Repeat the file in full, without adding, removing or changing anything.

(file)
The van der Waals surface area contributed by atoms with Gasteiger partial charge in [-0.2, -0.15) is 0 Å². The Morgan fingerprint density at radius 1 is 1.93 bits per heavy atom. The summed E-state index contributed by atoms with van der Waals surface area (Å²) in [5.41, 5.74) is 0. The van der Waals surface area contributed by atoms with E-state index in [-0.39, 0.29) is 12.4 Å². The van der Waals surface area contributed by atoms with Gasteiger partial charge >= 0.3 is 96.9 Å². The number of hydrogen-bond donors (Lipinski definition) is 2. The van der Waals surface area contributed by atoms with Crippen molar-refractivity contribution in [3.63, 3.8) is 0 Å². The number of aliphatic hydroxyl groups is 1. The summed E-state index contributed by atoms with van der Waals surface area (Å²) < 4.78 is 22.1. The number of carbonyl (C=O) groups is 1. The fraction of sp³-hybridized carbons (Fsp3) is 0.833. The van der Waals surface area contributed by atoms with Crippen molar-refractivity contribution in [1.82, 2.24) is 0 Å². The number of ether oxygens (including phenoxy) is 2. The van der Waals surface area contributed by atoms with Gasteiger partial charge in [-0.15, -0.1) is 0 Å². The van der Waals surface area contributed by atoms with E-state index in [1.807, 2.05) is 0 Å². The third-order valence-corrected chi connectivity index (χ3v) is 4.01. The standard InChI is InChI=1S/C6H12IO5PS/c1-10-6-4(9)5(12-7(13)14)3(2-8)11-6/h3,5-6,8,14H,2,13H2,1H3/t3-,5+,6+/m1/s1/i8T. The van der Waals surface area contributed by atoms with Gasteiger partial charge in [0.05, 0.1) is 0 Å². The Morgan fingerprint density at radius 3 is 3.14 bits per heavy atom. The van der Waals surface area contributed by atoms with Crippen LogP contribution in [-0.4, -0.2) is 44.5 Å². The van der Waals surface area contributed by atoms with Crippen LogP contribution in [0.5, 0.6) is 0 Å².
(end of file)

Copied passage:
The van der Waals surface area contributed by atoms with Gasteiger partial charge in [-0.2, -0.15) is 0 Å². The Morgan fingerprint density at radius 1 is 1.93 bits per heavy atom. The summed E-state index contributed by atoms with van der Waals surface area (Å²) in [5.41, 5.74) is 0. The van der Waals surface area contributed by atoms with E-state index in [-0.39, 0.29) is 12.4 Å². The van der Waals surface area contributed by atoms with Gasteiger partial charge >= 0.3 is 96.9 Å². The number of hydrogen-bond donors (Lipinski definition) is 2. The van der Waals surface area contributed by atoms with Crippen molar-refractivity contribution in [3.63, 3.8) is 0 Å². The number of aliphatic hydroxyl groups is 1. The summed E-state index contributed by atoms with van der Waals surface area (Å²) < 4.78 is 22.1. The number of carbonyl (C=O) groups is 1. The fraction of sp³-hybridized carbons (Fsp3) is 0.833. The van der Waals surface area contributed by atoms with Crippen molar-refractivity contribution in [1.82, 2.24) is 0 Å². The number of ether oxygens (including phenoxy) is 2. The van der Waals surface area contributed by atoms with Gasteiger partial charge in [-0.15, -0.1) is 0 Å². The van der Waals surface area contributed by atoms with E-state index in [1.807, 2.05) is 0 Å². The third-order valence-corrected chi connectivity index (χ3v) is 4.01. The standard InChI is InChI=1S/C6H12IO5PS/c1-10-6-4(9)5(12-7(13)14)3(2-8)11-6/h3,5-6,8,14H,2,13H2,1H3/t3-,5+,6+/m1/s1/i8T. The van der Waals surface area contributed by atoms with Gasteiger partial charge in [0.05, 0.1) is 0 Å². The Morgan fingerprint density at radius 3 is 3.14 bits per heavy atom. The van der Waals surface area contributed by atoms with Crippen LogP contribution in [-0.4, -0.2) is 44.5 Å². The van der Waals surface area contributed by atoms with Crippen LogP contribution in [0.5, 0.6) is 0 Å².